More So-Called “Non-Violent Second-Strikers” Get Early Prison Release

Many who are released quickly reoffend

Press Release

(Woodland, CA) – July 3, 2017 – The Yolo County District Attorney’s Office regularly publishes a list of convicted criminals who have been granted early release from prison by the State of California.

Since the beginning of the program, 41 inmates with committing felony offenses from Yolo County have been released early, despite the opposition of the Yolo County District Attorney. Of those 41 already released, nine have been rearrested for crimes such as: violation of post release community supervision, burglary, drug possession, and drug sales.

The history of the early release program is as follows: Beginning in 2015, in an effort to reduce prison overcrowding, a number of measures were put into place by the State of California which have resulted in early prison releases, including early parole consideration for individuals characterized as "non-violent second-strikers." To qualify, inmates must not currently be serving a sentence for a crime which is legally categorized as a “violent felony” and must not be required to register as sex offenders.

Once a "non-violent second-striker" has served only 50 percent of their sentence, or if they are within 12 months of having served 50 percent of their actual sentence, they are eligible for parole consideration under the program. A prison official conducts an administrative review of each eligible prisoner. No oral testimony from victims or witnesses is taken during the paper-review process and no actual hearing is conducted. Instead, the prison official merely notifies district attorneys and any victims that they may submit a written statement for consideration. If the prison official determines that the inmate would not pose an unreasonable risk to public safety based on criteria included in their criminal history, prison behavior, rehabilitation efforts, and written statements, they are released.

The Yolo County District Attorney's Office takes an active role in evaluating these cases and writes letters opposing early prison release to the Board of Parole Hearings. Many of these offenders have violent and lengthy criminal histories.

Since our last report, the following Yolo County convicted criminals have been approved for early prison release by the State of California:

Dakota Carboni - Carboni has a criminal history that includes multiple convictions for drug charges and felony burglary. Since his first adult arrest in November of 2012, he has been ordered to serve a total of five years and four months in state prison. He has a past that reflects unsatisfactory performance on probation and parole. Upon his release under the Non-Violent Second Striker program, he quickly reoffended by breaking into an unlocked garage and stealing numerous items including an electric bicycle. He was caught riding the stolen bicycle a short time later by police. He has recently been sentenced to four years in state prison.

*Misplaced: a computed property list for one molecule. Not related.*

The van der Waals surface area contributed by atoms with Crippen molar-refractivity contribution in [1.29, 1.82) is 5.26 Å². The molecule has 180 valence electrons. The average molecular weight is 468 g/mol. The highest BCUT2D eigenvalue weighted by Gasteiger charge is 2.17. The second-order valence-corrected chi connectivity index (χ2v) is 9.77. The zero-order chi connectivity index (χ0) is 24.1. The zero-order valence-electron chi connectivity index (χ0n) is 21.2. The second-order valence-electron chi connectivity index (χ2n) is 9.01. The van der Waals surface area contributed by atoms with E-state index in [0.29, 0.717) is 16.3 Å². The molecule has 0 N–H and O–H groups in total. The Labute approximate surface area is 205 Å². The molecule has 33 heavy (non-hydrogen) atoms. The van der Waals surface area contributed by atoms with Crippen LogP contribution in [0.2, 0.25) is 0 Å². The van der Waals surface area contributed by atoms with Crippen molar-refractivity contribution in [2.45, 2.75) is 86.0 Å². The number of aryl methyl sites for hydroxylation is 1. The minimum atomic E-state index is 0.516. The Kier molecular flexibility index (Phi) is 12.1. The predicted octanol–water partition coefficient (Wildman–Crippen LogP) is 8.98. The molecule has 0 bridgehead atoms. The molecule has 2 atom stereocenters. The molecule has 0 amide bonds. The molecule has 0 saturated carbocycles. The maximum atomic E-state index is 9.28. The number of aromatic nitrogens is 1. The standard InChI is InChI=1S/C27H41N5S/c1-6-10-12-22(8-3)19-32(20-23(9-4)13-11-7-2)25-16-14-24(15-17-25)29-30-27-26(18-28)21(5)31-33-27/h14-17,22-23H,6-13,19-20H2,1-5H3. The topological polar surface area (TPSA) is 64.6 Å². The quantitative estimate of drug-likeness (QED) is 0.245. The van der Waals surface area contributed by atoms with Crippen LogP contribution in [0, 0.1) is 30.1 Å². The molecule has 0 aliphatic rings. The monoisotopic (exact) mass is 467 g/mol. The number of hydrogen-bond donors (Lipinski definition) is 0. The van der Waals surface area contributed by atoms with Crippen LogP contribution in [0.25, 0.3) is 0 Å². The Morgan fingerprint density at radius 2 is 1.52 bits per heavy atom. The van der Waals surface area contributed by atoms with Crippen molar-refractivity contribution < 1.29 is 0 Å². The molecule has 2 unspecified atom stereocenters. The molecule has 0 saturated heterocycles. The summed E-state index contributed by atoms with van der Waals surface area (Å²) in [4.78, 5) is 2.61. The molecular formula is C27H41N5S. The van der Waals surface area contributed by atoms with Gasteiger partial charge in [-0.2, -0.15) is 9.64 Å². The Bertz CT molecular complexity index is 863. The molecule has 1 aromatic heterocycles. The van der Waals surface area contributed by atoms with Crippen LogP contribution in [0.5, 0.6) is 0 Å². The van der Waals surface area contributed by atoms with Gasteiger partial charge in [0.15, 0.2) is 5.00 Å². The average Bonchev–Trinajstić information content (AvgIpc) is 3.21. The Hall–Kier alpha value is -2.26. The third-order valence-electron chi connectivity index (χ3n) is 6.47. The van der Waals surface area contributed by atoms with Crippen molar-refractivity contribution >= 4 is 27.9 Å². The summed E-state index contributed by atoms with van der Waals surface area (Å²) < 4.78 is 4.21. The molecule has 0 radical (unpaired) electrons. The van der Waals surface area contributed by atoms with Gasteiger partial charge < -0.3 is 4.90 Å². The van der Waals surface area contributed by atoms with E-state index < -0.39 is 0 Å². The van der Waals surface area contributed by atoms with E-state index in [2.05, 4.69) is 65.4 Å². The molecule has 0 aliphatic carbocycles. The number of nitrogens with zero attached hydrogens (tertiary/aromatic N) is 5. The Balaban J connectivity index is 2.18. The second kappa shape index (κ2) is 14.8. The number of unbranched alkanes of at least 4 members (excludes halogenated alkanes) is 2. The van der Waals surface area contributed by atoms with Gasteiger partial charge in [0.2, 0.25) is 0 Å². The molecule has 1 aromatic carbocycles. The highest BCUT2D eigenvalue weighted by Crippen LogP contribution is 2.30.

Elgin Davis - Davis has a criminal history that spans more than four decades. He has many prior convictions that involve weapons and violence. In addition, he has been previously convicted of criminal threats, domestic violence, assault and fighting. He has spent nearly all of his adult life on probation or parole. His last two probation terms have not been successful and he has had multiple violations. He was sent to prison in the most recent case for drug sales and possession of a weapon by a felon forbidden to possess any weapons. The weapon in question had been reported stolen in a residential burglary less than a month prior to being found in his possession.

Paul Savala - Savala's criminal record is so extensive, it takes 28 pages to contain it all. His convictions are numerous and include felony convictions for false imprisonment, auto theft, evading a peace officer, false impersonation, drug possession, and first degree burglary. He first went to prison in 1998. Since that time he has accumulated seven new felony convictions and at least 11 parole violations. The case that sent him to prison this time was for possessing methamphetamine for sale, felon in possession of ammunition, a prior strike and four prison priors. Since his release he has been arrested in Sacramento County for drug possession.

At the request of members of the public, the Yolo County District Attorney has recently sought to expand the information being provided on its website by obtaining and publishing the latest prison “mug-shot” of the inmates who are being released early. Unfortunately, officials at the California Department of Corrections and Rehabilitation have, thus far, refused to provide the requested photos for this purpose.

According to Yolo County District Attorney Jeff Reisig: "We remain dedicated to analyzing each case and will oppose the release of inmates when appropriate. Most citizens have no idea that serious criminals are being released from prison early under these new state programs. Many of these individuals have very violent criminal histories and continue to pose a danger to our communities. Our website link is designed to inform the public and improve the transparency of the state’s early release decisions.”

The California Department of Corrections and Rehabilitation publishes the results of all of its early release decisions on its website at: http://www.cdcr.ca.gov/BOPH/NVNS_secstrkreview.html

To view Yolo County’s website and the opposition letters that we have submitted in our attempts to prevent early releases of convicted prisoners, go to: http://yoloda.org/early-prison-releases/

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